Our Board of Directors
The Board of Directors is elected by the Members of the organisation for a two year period with half standing down annually. The Board is ultimately responsible for the governance and performance of Spinal Cord Injuries Australia (SCIA).
The Board consists of an elected President, a Chairman (these may be the same person), and other Directors. The maximum size of the Board is nine. Persons with disabilities constitute a majority of the board.
All Directors operate in a voluntary capacity. They meet at least once a month and more frequently if needed. In addition, many of them serve on sub-committees of the Board, which look at specific areas of operation or issues of interest.
Stewart Calderwood, Director since 2012.
Stewart suffered a spinal injury in 1994, in a diving accident, was left temporarily paralysed and went through intensive therapy within a spinal unit which undoubtedly aided the recovery. He subsequently became involved with the Back Up Trust, a UK charity assisting those paralysed through spinal cord injury to inspire independence and to encourage everyone to get the most from their lives.
Stewart moved to Australia several years ago and wanted to be involved with a charity addressing the needs of people with spinal cord injury which is passionate about transforming lives.
Stewart is currently a Director at Ord Minnett. He has corporate background in the finance sector with over 25 years’ experience in London and Australia. He has client relationship management experience in a wide range of institutional and corporate clients. He will use his corporate and financial back ground to bring the needs of the charity and its members to the awareness of the Corporate Sector.
Stewart is a member of the CEO Liaison Sub-Committee
Brad O'Hara, Chairman since 2015.
Since joining the board of SCIA in March 2010, I have seen the organisation go from strength to strength. Today, SCIA is an organisation that continues to put people first, and it’s this commitment that keeps me coming back to the boardroom to work with my fellow directors to position this organisation at the centre of providing our members with much needed support and advice.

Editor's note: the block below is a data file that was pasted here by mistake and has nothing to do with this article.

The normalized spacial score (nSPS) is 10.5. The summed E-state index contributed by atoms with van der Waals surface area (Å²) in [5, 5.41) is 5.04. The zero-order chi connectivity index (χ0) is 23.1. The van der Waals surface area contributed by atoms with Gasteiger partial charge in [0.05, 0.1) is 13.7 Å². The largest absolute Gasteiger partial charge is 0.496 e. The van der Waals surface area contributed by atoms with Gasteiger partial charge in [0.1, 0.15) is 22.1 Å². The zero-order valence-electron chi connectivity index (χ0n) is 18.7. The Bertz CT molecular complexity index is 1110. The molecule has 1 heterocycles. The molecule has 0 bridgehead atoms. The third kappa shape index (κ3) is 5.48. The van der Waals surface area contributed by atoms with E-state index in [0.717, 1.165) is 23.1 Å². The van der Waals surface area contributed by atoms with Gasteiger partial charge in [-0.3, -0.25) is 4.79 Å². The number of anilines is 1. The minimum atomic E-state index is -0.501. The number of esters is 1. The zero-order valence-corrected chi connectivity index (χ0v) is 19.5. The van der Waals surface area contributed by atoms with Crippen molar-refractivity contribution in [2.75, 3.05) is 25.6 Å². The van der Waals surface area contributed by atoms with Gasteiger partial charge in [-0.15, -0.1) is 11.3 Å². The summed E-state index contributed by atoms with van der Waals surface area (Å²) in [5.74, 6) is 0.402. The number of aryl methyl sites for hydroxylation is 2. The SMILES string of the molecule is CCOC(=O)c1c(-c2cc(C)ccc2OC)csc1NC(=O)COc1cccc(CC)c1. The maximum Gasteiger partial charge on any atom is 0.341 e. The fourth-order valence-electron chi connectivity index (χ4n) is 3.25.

You may have read recently that the Board of SCIA approved a partnership with the University of Technology Sydney, Spinal Cure and SCIA to work with like-minded individuals to further research in the area of Neurostimulation, a potentially life changing project for all Australians with spinal cord injury. It’s this and other work that SCIA is undertaking, that will position the organisation at the forefront of supporting individuals with a spinal cord injury.
Personally, I have been working with the team at SCIA to establish a specialist wheelchair assist program. We are in the early stages of doing our research, but it looks promising.
2017 is shaping up to be very exciting for SCIA and I am very happy to be part of it.
Richard Klinger*, Director from 1997 – 2005; 2007 – present.
Richard considers it a privilege to be a member of the SCIA Board of Directors and a part of a unique organisation that is governed by a majority of people with a severe physical disability.
He was Chairman of SCIA (AQA) from 1998–2001 and President from 1999 – 2000.
Richard’s background is in civil construction engineering and his present occupation is Managing Director of equibuilt, a Building Services Company.
He finds it most rewarding to be involved with the wider SCIA team of dynamic and committed people that provide services that make a difference to the lives of people with a spinal injury and in doing so keeps their needs and aspirations firmly on the policy agenda.
Richard is a member of the SCIA Members Issues Sub-Committee and a past member of the NSW Community Housing Advisory Committee from 2000 – 2001.